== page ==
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Beware the risks of secular decarbonization

Associated Press/Rick Bowmer
The Utah State Capitol is shown behind an oil refinery on May 12, 2022, in Salt Lake City. A growing number of Republican-led states with economies that rely heavily on fossil fuels are pushing back against shifts in the financial industry to consider new factors such as environmental risk in their investment decisions.

For many, integrating “decarbonization” into public policy, corporate and financial strategies has become a requirement, not an option — yet, what happens when the critical link between climate stability and decarbonization breaks?

A recent report from the Intergovernmental Panel on Climate Change (IPCC) demonstrates that, to date, the speed of climate action is not fast or large enough to achieve the goal of keeping temperatures from rising above 1.5 degrees celsius. Hence, the original purpose of the Paris Agreement will not be achieved. 

The risk of entering an era of secular decarbonization — that is, the decoupling of decarbonization politics from the belief that they can stop climate change — increases dramatically. Policymakers, corporations and individuals might reevaluate their stances regarding decarbonization. Russia’s war in Ukraine is forcing many European policymakers to recognize the need for reliable and renewable energy sources to improve national security. Geopolitical factors will likely increase pressure on advanced economies, at least, to pursue low-carbon strategies.

Countries and regions that have invested significantly in renewable infrastructure will likely continue their decarbonization efforts, regardless of what the rest of the world does. Because of their economies of scale, these nations have proven that renewable energy, especially solar photovoltaic systems, can be cost competitive with carbon energy production. Existing paths toward decarbonization will be reinforced through network effects. These occur when advantages accrue to agents that adopt similar rules, such as green taxonomies. Green indexes such as the FTSE Russell Green Revenues have been outperforming their parent benchmarks over the past five years.

Moreover, countries that are strongly committed to decarbonization, notably in Europe, may intensify trade and financial interaction with like-minded nations, and they may oppose (perhaps with sanctions) countries that postpone or underinvest in decarbonization. An inflection point may be the European Union’s plan to introduce a carbon border adjustment mechanism (CBAM) covering cement, aluminum, fertilizer, electric energy production, iron and steel. 

Parallel, we can imagine a situation in which countries not yet invested heavily into renewables find it increasingly difficult to justify costly low-carbon adjustment. Recent data by the Climate Policy Initiative (CPI) showed that public and private fund flows for green infrastructure development tend to be biased heavily toward developed countries and Asia. For example, public funds for decarbonization measures predominantly flow from European countries to other European countries.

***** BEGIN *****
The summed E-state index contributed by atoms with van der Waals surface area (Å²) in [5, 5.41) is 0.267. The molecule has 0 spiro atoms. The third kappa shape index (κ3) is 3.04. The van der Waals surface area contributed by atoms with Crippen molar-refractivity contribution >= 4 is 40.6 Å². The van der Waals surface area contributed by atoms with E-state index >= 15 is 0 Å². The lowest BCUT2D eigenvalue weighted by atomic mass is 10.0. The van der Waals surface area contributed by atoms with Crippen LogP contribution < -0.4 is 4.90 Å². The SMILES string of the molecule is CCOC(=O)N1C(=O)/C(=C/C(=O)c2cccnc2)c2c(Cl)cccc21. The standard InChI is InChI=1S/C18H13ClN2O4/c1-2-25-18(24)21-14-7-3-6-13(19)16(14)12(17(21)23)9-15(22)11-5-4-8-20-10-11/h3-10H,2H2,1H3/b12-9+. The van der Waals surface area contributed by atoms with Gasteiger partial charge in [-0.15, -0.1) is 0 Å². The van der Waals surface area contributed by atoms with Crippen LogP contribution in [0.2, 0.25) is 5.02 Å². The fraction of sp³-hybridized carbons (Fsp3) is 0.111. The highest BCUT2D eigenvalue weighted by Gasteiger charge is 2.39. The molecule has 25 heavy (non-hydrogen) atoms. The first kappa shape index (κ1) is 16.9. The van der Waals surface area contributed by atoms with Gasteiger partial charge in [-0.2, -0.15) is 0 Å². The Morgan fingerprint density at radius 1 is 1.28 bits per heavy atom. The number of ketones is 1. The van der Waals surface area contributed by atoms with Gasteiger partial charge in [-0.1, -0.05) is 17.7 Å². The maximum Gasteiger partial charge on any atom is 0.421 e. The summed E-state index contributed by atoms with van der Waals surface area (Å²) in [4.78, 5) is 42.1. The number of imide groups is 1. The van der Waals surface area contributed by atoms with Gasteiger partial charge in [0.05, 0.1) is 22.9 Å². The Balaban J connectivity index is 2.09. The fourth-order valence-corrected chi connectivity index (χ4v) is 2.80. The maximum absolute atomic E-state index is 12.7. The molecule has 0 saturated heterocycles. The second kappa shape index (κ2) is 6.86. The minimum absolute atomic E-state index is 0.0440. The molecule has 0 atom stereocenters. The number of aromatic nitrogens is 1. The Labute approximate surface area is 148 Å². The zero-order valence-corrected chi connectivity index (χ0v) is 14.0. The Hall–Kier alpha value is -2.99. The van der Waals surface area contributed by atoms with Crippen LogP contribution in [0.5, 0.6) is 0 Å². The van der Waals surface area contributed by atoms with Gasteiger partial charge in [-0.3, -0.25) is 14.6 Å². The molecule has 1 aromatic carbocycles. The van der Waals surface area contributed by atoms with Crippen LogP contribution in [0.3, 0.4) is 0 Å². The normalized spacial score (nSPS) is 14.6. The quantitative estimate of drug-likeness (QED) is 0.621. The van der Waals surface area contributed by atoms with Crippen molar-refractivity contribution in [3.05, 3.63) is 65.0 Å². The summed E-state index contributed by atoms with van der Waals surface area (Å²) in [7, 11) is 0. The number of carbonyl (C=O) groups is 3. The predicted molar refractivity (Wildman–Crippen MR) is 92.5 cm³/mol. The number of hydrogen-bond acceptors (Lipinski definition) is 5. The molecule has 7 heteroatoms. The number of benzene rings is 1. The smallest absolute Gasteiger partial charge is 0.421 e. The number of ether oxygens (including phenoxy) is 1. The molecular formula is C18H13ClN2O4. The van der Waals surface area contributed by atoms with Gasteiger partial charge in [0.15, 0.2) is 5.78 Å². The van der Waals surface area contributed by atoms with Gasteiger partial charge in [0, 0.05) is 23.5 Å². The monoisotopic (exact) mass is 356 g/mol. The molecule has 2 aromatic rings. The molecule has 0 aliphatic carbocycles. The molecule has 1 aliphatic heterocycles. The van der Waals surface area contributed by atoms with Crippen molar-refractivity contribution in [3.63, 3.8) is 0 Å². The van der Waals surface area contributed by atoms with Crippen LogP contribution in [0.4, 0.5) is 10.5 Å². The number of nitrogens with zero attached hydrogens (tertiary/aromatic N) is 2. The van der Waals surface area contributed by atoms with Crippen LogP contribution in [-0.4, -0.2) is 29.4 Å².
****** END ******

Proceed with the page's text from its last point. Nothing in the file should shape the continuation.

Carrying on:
In the absence of significant support from the developed world, elected leaders from developing countries may find it increasingly difficult to finance decarbonization. Because of the different competitive uses for infrastructure finance, more focus may be placed on climate adaptation than on decarbonization. 

Without clear national determination to decarbonize — notably, the lack of environmental laws and taxonomies, together with underdeveloped carbon accounting capacity regarding standards, estimates and taxonomies — corporations in these countries may find it more feasible to maintain their comparative advantage in polluting industries and export relatively more from polluting industries.

Consequently, we’re likely to see intensified economic interaction between countries with weak environmental regulation. We’re already seeing that most of the steel from Asia is traded with other Asian countries. China, the world’s biggest steel and iron exporter, exports 70 percent of its steel and iron to other Asian economies and less than 10 percent to Europe. The EU is the world’s biggest steel market. Germany alone ranks No. 2 — just behind the United States — in terms of steel and iron imports. More than 90 percent of Germany’s steel and iron imports are from other EU member countries. 

Secular decarbonization adds a layer of complexity to the geopolitical environment. It could blur the lines between existing geopolitical coalitions. Bifurcation into “green” and “brown” economic activities could lead to the emergence of green curtains in trade, energy, finance and industry. This relates directly to debates on uneven transition patterns between decarbonization leaders and laggards and on decarbonization divide.

These uncertainties point to the urgent need for a “Plan B,” one that ensures the continuation of coordinated global decarbonization efforts even in a post-1.5C world. Otherwise, secular decarbonization likely will move the prevention of climate change further into the distance.

Juergen Braunstein is a fellow at Harvard Kennedy School’s Belfer Center where he works on the Geopolitics of Energy Project. Follow him on Twitter @JuergenBraunst1.

Tags Climate change climate policy

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